The seven High Court Justices unanimously granted special leave, allowed the appeal, and quashed Pell’s convictions.

Reasonable Doubt

The key issue raised in these appeals was whether the jury’s guilty verdicts were unreasonable because there was insufficient evidence to prove Pell’s guilt beyond a reasonable doubt.

In criminal cases, the prosecution must always provide enough evidence to prove a defendant’s guilt beyond a reasonable doubt. This is a high standard of proof. If a jury has any reasonable doubt that the defendant committed the offence, it should not find them guilty.

The prosecution had relied on the credibility and reliability of the testimony given by the complainant to convince the jury of Pell’s guilt. This was the only direct evidence of his guilt.

The defence relied on evidence from “opportunity witnesses” – people who testified that Pell could not have had the opportunity to commit the offences because he usually stood on the steps of the cathedral after mass to greet people, he was never by himself when he was robed, and there was a “hive of activity” near the location of the alleged offences after mass.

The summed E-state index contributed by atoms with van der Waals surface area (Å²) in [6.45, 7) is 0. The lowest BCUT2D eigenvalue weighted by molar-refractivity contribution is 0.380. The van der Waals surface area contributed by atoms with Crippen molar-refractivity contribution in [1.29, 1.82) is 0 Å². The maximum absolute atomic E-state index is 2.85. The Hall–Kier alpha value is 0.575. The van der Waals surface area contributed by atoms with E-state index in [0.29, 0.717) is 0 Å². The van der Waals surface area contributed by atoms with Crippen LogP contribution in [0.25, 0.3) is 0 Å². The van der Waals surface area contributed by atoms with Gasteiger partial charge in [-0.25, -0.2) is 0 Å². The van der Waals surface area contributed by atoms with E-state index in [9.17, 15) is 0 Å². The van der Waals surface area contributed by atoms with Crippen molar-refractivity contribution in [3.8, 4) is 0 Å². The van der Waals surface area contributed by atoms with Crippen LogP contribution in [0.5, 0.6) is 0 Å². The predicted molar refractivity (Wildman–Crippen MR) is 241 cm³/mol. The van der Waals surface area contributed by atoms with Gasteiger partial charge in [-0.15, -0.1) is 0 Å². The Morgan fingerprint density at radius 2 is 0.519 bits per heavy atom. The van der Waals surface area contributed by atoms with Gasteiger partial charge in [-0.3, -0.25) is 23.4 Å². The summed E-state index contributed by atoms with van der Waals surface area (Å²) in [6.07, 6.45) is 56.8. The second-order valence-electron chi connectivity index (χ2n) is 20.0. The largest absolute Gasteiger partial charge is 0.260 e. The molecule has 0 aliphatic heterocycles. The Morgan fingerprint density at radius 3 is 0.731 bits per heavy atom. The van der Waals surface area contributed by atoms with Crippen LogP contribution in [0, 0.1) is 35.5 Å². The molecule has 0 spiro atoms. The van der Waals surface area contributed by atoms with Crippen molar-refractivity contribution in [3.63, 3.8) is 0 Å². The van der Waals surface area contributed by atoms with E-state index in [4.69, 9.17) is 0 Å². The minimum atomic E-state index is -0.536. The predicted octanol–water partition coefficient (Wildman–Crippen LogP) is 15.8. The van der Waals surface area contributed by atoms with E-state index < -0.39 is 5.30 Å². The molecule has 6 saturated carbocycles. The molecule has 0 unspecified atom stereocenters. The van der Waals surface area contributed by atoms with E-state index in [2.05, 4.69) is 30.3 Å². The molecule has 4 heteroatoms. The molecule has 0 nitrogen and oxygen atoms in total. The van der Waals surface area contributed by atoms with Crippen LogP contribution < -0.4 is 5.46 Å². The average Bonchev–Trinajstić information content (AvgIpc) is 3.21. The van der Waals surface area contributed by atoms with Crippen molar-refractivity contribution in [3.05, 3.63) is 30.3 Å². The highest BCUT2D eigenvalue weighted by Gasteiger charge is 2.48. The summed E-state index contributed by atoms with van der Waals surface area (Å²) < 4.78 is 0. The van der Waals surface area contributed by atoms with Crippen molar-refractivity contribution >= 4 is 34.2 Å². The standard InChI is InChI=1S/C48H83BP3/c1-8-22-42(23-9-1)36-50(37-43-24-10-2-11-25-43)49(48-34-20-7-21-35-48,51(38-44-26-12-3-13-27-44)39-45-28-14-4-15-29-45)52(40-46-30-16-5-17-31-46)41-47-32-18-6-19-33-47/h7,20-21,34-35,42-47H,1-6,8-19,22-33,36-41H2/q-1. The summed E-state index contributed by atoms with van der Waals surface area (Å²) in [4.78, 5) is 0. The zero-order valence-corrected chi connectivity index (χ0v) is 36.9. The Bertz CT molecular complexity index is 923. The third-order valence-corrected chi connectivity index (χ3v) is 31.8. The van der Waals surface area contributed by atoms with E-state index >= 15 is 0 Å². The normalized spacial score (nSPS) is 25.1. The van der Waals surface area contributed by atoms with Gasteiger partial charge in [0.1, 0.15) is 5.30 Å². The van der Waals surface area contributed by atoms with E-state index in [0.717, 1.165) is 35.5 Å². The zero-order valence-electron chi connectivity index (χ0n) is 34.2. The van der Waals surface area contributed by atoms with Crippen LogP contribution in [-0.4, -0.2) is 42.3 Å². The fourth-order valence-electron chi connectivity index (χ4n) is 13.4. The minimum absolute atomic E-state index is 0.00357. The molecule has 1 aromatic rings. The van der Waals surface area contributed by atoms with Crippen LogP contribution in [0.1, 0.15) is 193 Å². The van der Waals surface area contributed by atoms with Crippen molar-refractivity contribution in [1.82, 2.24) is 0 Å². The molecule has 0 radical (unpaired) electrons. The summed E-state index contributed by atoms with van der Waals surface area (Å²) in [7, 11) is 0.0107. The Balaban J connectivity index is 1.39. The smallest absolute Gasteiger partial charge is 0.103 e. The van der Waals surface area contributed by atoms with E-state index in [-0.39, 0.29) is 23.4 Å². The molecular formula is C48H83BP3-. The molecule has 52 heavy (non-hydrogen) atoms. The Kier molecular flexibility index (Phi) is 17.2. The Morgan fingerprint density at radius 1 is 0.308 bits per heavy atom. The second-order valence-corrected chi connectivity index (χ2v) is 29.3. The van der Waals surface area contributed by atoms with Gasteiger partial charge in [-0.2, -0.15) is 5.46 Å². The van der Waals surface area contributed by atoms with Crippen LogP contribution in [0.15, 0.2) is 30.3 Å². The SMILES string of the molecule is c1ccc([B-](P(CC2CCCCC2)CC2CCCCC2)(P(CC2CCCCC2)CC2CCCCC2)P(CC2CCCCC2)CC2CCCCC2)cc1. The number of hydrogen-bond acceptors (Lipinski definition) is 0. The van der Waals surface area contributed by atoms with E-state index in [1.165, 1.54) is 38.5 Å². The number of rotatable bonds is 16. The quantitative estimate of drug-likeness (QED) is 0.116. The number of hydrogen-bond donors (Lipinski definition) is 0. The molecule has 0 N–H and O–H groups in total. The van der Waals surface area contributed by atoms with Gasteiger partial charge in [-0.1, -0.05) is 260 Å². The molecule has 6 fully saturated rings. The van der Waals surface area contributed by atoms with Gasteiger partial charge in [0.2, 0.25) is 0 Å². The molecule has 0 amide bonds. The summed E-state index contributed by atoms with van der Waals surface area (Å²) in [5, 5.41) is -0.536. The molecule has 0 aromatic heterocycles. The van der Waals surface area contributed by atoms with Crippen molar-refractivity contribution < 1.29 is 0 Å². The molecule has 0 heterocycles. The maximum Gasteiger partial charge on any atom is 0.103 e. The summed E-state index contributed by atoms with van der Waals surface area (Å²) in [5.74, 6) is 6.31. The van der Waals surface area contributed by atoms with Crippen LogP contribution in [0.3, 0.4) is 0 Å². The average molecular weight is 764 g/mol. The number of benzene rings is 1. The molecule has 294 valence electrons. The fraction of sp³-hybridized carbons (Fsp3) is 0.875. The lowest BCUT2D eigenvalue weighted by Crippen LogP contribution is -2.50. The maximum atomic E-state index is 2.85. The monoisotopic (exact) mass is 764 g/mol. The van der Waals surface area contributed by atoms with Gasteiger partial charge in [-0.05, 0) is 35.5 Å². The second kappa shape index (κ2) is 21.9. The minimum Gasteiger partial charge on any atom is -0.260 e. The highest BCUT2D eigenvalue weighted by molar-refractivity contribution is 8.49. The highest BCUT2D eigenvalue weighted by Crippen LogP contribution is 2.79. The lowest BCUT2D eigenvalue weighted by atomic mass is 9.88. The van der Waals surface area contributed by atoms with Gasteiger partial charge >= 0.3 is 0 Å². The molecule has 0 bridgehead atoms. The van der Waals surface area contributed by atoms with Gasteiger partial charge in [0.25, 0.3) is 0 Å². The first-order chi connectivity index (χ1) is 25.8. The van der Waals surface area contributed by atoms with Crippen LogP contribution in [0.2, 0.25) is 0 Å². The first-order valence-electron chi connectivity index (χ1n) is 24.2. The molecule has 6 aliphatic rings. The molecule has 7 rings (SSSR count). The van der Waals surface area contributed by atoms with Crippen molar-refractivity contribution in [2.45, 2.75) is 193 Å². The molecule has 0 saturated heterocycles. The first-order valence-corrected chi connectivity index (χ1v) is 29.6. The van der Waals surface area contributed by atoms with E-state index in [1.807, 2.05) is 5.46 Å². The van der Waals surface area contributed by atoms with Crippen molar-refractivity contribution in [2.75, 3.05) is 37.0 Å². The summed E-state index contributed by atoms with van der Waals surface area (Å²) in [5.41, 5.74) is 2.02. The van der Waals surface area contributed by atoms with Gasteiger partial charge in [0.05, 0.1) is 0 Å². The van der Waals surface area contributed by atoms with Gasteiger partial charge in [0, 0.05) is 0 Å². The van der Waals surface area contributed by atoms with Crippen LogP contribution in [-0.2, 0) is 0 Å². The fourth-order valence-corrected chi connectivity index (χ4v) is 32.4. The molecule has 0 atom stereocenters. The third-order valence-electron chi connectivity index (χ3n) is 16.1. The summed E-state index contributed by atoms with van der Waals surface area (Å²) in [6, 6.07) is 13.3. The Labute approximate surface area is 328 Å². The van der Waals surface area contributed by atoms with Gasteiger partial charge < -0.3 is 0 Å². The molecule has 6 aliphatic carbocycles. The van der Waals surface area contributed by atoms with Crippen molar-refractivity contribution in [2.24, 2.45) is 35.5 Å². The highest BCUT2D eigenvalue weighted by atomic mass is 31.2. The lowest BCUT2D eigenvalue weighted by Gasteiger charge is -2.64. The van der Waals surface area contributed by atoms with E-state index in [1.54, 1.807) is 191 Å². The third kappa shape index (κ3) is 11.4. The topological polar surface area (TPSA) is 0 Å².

The Court of Appeal majority accepted the evidence of the complainant and found that it was sufficient to prove Pell’s guilt beyond a reasonable doubt. They found that no witness could say with certainty that the routines described by the opportunity witnesses were never departed from.

In contrast, while the High Court did not find the complainant to be dishonest or unreliable, it did decide that the evidence of the opportunity witnesses meant that the jury should have had a reasonable doubt that Pell was guilty. The evidence of the complainant alone was not enough to find Pell guilty when weighed against the evidence given by the opportunity witnesses of Pell’s practices and activities.

The High Court’s decision underscores how difficult it is to prove historical child sexual offences beyond a reasonable doubt when there is little evidence to corroborate the complainant’s testimony.

The Jury System

The High Court’s decision has also raised questions about the place of juries in the justice system and drawn accusations that it will undermine public confidence in the justice system.

A jury consisting of a dozen of Pell’s peers had heard all of the evidence and deliberated for about five days before finding him guilty. In most cases, this is the end of the story.

Juries are regarded as having the skills to reach a proper verdict and are considered to be an important feature of the justice system. Because juries are seen as fundamental to the value and reliability of the justice system, judges are often reluctant to overturn their verdicts.

The High Court’s decision in this case reminds us that, despite the high regard that juries are held in, their decisions are not immune from scrutiny. They sometimes make mistakes. Regardless of individual opinions on this decision, it is important that there is a check on the power of juries.

 

Brooke Winter Solicitors

8 April 2020